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International Monetary Fund. External Relations Dept.

With the expected doubling of aid to Africa by 2010, the continent’s policymakers will face a host of macroeconomic challenges. How recipients and their development partners can address these challenges was the focus of a workshop hosted by the IMF and the U.K. Department for International Development (DfID) in Washington April 19-20. African finance ministers, central bank governors and other officials, donors, academics, and representatives from multilateral development institutions took up seven issues that recipients of sharply increased aid are likely to deal with.

International Monetary Fund. External Relations Dept.

Over the next decade, African countries are expected to be the largest beneficiaries of increased donor aid, which is intended to improve their prospects of achieving the Millennium Development Goals. To help these countries assess the macroeconomic implications of increased aid and respond to the associated policy challenges, the IMF has published a study by its African Department: Macroeconomic Challenges of Scaling Up Aid to Africa: A Checklist for Practitioners.

Ms. Mwanza Nkusu
This paper demonstrates that the Dutch disease need not materialize in low-income countries that can draw on their idle productive capacity to satisfy the aid-induced increased demand. Diagnoses on, and prognoses for, the Dutch disease should take into account country-specific circumstances to avoid ill-advised policies. The paper emphasizes that using public resources inefficiently can be more painful than real exchange rate appreciations, which may not necessarily embody the Dutch disease.
International Monetary Fund
We review the literature on Dutch disease, and document that shocks that trigger foreign exchange inflows (such as natural resource booms, surges in foreign aid, remittances, or capital inflows) appreciate the real exchange rate, generate factor reallocation, and reduce manufacturing output and net exports. We also observe that real exchange rate misalignment due to overvaluation and higher volatility of the real exchange rate lower growth. Regarding the effect of undervaluation of the exchange rate on economic growth, the evidence is mixed and inconclusive. However, there is no evidence in the literature that Dutch disease reduces overall economic growth. Policy responses should aim at adequately managing the boom and the risks associated with it.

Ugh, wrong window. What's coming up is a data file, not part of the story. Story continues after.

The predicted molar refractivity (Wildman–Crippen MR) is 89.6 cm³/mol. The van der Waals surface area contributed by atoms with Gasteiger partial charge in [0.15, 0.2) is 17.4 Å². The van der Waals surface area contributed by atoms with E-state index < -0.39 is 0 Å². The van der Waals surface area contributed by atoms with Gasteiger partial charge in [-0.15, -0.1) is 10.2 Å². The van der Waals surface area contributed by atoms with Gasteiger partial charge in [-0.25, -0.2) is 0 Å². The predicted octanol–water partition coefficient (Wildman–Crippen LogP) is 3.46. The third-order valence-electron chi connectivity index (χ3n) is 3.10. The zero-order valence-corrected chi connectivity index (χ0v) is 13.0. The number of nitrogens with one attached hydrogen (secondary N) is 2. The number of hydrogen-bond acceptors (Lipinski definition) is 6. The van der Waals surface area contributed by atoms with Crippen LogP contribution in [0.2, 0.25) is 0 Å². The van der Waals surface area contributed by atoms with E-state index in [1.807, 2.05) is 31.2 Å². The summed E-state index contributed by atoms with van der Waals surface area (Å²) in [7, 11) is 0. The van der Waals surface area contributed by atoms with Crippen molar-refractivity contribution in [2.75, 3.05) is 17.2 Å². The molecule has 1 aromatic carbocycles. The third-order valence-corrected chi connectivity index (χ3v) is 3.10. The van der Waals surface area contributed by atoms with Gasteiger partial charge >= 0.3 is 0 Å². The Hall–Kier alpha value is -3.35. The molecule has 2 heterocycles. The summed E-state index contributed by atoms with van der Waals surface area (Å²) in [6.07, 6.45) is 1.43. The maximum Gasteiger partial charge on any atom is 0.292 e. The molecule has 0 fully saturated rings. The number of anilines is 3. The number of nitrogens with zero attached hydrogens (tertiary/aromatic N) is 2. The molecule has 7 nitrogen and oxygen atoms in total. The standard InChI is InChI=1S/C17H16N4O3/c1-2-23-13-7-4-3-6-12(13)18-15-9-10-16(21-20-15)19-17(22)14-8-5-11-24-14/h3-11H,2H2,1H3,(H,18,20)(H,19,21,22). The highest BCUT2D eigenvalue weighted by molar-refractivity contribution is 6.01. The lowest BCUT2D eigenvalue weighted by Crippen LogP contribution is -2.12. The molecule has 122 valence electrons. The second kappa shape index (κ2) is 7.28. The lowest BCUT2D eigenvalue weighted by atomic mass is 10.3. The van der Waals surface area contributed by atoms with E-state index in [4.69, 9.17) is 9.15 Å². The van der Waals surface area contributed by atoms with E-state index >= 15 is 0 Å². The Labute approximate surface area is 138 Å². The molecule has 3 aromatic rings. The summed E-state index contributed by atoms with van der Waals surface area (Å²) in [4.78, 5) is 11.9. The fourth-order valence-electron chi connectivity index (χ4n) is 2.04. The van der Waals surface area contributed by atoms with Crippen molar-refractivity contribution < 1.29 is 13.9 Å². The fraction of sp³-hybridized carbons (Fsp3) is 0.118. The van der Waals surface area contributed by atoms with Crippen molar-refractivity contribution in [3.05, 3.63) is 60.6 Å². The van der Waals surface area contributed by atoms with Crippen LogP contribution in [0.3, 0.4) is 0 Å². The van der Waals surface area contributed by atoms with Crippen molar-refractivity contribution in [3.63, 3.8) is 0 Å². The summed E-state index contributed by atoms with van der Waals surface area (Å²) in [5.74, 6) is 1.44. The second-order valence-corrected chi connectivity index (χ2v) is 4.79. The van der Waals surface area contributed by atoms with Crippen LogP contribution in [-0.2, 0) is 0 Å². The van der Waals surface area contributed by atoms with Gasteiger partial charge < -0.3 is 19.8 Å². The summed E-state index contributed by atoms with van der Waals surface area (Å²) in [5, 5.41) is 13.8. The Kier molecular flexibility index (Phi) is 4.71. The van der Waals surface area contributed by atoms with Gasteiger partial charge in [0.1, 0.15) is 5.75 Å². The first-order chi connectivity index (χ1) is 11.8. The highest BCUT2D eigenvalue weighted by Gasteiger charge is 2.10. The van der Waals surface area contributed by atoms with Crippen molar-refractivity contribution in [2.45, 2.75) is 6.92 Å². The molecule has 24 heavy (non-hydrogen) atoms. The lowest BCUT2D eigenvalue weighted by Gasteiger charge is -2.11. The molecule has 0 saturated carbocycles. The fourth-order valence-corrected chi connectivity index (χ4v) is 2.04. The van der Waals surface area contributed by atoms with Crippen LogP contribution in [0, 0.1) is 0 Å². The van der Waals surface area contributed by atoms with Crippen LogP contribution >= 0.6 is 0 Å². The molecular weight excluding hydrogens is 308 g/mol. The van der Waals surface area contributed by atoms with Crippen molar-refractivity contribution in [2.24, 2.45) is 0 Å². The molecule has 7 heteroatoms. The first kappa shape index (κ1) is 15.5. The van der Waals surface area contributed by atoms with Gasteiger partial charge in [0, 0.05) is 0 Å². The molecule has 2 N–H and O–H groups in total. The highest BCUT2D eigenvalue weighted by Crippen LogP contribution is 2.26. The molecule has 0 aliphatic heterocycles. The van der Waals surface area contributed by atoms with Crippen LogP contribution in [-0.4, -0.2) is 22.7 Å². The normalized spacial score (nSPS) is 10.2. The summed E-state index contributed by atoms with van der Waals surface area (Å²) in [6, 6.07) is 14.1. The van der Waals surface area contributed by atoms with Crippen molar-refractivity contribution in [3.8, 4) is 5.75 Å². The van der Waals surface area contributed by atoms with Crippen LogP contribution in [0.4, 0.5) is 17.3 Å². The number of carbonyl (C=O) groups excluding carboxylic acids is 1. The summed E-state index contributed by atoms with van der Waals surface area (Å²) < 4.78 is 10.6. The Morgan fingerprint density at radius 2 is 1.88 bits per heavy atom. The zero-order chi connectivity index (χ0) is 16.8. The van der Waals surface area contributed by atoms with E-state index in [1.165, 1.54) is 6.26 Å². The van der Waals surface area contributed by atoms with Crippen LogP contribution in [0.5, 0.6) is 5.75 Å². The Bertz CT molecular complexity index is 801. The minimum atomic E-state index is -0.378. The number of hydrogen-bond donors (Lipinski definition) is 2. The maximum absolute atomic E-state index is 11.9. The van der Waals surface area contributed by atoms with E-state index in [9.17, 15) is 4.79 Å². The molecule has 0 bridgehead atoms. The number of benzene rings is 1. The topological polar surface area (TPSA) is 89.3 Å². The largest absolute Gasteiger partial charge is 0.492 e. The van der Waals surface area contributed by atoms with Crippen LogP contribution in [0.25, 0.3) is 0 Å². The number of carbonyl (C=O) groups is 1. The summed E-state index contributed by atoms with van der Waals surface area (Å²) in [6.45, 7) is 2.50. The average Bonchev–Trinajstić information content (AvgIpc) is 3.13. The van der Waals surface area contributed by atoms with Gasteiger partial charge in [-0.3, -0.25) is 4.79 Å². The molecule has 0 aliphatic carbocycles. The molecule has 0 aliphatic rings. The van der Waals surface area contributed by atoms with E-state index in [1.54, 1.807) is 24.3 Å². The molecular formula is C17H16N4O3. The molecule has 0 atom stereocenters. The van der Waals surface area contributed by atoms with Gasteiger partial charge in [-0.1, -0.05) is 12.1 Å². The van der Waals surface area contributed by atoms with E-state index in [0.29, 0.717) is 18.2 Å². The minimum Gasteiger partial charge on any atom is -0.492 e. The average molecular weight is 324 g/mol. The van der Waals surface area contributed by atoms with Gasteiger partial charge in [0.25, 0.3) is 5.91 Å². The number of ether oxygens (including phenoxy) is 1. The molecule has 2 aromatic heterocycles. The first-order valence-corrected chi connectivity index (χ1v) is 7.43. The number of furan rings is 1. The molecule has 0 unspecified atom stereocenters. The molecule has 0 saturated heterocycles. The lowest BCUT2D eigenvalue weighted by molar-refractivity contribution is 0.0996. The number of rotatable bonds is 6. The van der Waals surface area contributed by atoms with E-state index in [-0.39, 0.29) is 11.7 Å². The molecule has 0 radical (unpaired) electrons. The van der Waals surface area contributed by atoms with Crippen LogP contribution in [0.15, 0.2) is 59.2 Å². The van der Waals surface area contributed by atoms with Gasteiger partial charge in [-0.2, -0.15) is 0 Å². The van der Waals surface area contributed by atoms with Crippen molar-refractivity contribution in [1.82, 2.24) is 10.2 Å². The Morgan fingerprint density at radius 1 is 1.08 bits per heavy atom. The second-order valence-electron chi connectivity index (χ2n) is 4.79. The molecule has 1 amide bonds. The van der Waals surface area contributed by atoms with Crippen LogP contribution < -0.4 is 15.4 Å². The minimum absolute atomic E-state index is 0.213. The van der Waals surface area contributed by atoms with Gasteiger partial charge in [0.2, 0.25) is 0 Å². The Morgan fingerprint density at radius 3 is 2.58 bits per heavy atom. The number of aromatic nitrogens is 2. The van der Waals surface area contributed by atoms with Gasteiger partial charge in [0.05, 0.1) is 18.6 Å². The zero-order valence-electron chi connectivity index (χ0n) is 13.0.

International Monetary Fund. External Relations Dept.

Over the past decade, countries recovering from war and civil unrest have received substantial amounts of postconflict aid designed to address their humanitarian emergencies, rebuild destroyed infrastructure, and restore public services. In a new IMF Working Paper, Dimitri Demekas (Advisor, European I Department); Jimmy McHugh (Resident Representative in Armenia); and Theodora Kosma (Athens University of Economics and Business) examine the impact of postconflict aid on an economy. Demekas talked with the IMF Survey about the new study.

Aleš Bulíř and Mr. Timothy D. Lane

For the latest thinking about the international financial system, monetary policy, economic development, poverty reduction, and other critical issues, subscribe to Finance & Development (F&D). This lively quarterly magazine brings you in-depth analyses of these and other subjects by the IMF’s own staff as well as by prominent international experts. Articles are written for lay readers who want to enrich their understanding of the workings of the global economy and the policies and activities of the IMF.

International Monetary Fund. External Relations Dept.

In July 2005, world leaders meeting in Scotland announced a $50 billion increase in official development assistance to poor countries to help them achieve the Millennium Development Goals (MDGs) by 2015. This prospective surge in aid is focusing policymakers’ and researchers’ attention on the macroeconomic challenges associated with absorbing large aid inflows. How can aid (both official and private flows) be used as efficiently as possible so that it boosts countries’ growth and helps them achieve the MDGs?